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National Memo Day—Make a Note, Please!

The views expressed are those of the author and do not necessarily reflect the views of ASPA as an organization.

By Robert Brescia
May 16, 2020

May 21st is National Memo Day. You might say, “So what?” Well, I pondered on this subject a bit and came to the conclusion that this is a very important day and subject for all of us. Some might think that memos are a vestige of the past. My position is that we need more short written communication so as to bring back personality, respect and civility in our communications with each other. Take a note on that please! 

Today’s current generation was born in a time when computerized communication was strongly encouraged. Often, we were told that you had to save all emails and texts so you have some type of eternal record that you answered this question or took some other action. The administrative workload to do that offset the speed gains of automation. In addition, emails contain no emotive properties so after a while we were encouraged to use smiley faces and other means of displaying mood when typing these communications. This has been taken to the extreme currently with mnemonics such as “idk” (I Don’t Know), “icymi” (In Case You Missed it) or “IMHO” (In My Humble Opinion). “JK” (Just Kidding) and “LOL” (Laughing Out Loud) are reserved to let the receiver know that you are in a jovial mood of some type.

The Old Days

In the 1960s, when I was a primary and secondary grade student, all my communication was written, and we also received written report cards from the school administrators. These were small light brown folding cards for that purpose and teachers wrote your grades and a note next to them in ink. I don’t think I’ll forget the note that Mrs. Carlson, my fifth-grade teacher, wrote in my report card. We used to call her, “Iron Finger Carlson,” because she had a habit of walking up and down the rows of students in the class and slamming her finger down on your shoulder while you were seated at your desk. Thankfully she picked both my shoulders otherwise I would have left her class lopsided. Her report card note: “Robert is capable of doing some much better work—if he would just stop drumming on his desk!” Looking back, she was right—I was a snare drummer in the Colonel John Chester Fife and Drum Marching Band and well, never mind. Written communication flourished in schools in yet another way; pen pals. Many of us had a pen pal in some faraway country that we would write to, wait for what seemed like an eternity and relish the day when we received a reply in the mail. Inside was generally a short written note or memo because the correspondent did theirs in English and you know, didn’t want to take the time to make it a masterpiece memo. One of my Pentagon friends used to say, “Don’t build a Taj Mahal where a straw shack will do!” (Insert LOL here… J)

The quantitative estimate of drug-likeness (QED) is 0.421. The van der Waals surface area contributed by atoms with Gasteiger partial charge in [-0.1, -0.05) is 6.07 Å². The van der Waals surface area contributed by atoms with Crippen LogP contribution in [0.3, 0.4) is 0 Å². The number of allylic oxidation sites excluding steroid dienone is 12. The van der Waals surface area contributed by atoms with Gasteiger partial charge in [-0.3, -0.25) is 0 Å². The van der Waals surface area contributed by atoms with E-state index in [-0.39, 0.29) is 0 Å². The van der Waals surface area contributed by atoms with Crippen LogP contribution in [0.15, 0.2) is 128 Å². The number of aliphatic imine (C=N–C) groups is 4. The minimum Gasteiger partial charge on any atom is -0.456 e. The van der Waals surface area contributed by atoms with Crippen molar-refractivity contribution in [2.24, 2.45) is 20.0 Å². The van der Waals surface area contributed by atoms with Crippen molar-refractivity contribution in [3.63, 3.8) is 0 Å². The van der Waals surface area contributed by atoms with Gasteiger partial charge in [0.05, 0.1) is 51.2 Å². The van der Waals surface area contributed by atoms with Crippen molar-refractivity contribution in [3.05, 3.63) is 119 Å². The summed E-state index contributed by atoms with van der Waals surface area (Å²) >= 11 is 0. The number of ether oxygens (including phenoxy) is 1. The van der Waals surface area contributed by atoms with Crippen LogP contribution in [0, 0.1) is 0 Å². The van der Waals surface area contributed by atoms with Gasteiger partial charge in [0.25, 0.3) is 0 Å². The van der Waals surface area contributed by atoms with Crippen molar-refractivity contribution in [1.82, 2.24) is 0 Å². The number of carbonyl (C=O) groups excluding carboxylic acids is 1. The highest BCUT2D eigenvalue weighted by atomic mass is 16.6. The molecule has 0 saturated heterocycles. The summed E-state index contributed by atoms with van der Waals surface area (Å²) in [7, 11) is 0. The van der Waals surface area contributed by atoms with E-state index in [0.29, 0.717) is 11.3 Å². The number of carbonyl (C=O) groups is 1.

On the home front, if you were invited to someone’s house for dinner, upon the conclusion of that social interaction, you would write a memo of thanks to that family and place it in the mail—even if the family lived down the street from you. There is something special about a written thank you and I believe it should make a comeback in our impersonal times where many young people can’t even make eye contact with each other. We received two thank you memo cards just the other day and it was so heartwarming to receive them—a nice, personal touch. Note to young people: you can do this quite easily and it will distinguish you as a very cultured person and a social leader!


Hand-written memos are a rarity. With instant messaging and other modes of fast electronic communication, we have become a less personable society. Within public administration and private enterprise, mass communication methods are certainly warranted and reach large audiences with a single mouse click. There are times, however, when a personable handwritten memo will carry the day. Leaders everywhere must gain the wisdom to know when a memo is just the right thing—and when it is not.


We communicate, but not from the heart—just from the head. We transmit electrons instead of fashioning a memo that could only have come from someone’s thoughts transmitted to the fingers and then to the paper it resides on. We are losing the art of social connection. Perhaps we can rediscover and employ the power of the handwritten memo. From the vast network of government offices in Washington D.C. to the social structure of a small West Texas town, short written memos can recapture a sense of belonging and connection to each other. I believe that a rebirth of such communication can re-energize our bonds with each other and bring about a strong sense of connection and responsiveness to each other. Next, we will rediscover the beauty of quill pens!

Author: Dr. Robert Brescia is a U.S. Army veteran, having served the nation for 27 years as a soldier, NCO, and commissioned officer. He loves helping other veterans when he can. His latest book is Destination Greatness – Creating a New Americanism. Bob has a doctoral degree with distinction in Executive Leadership from The George Washington University. Please contact him at [email protected].

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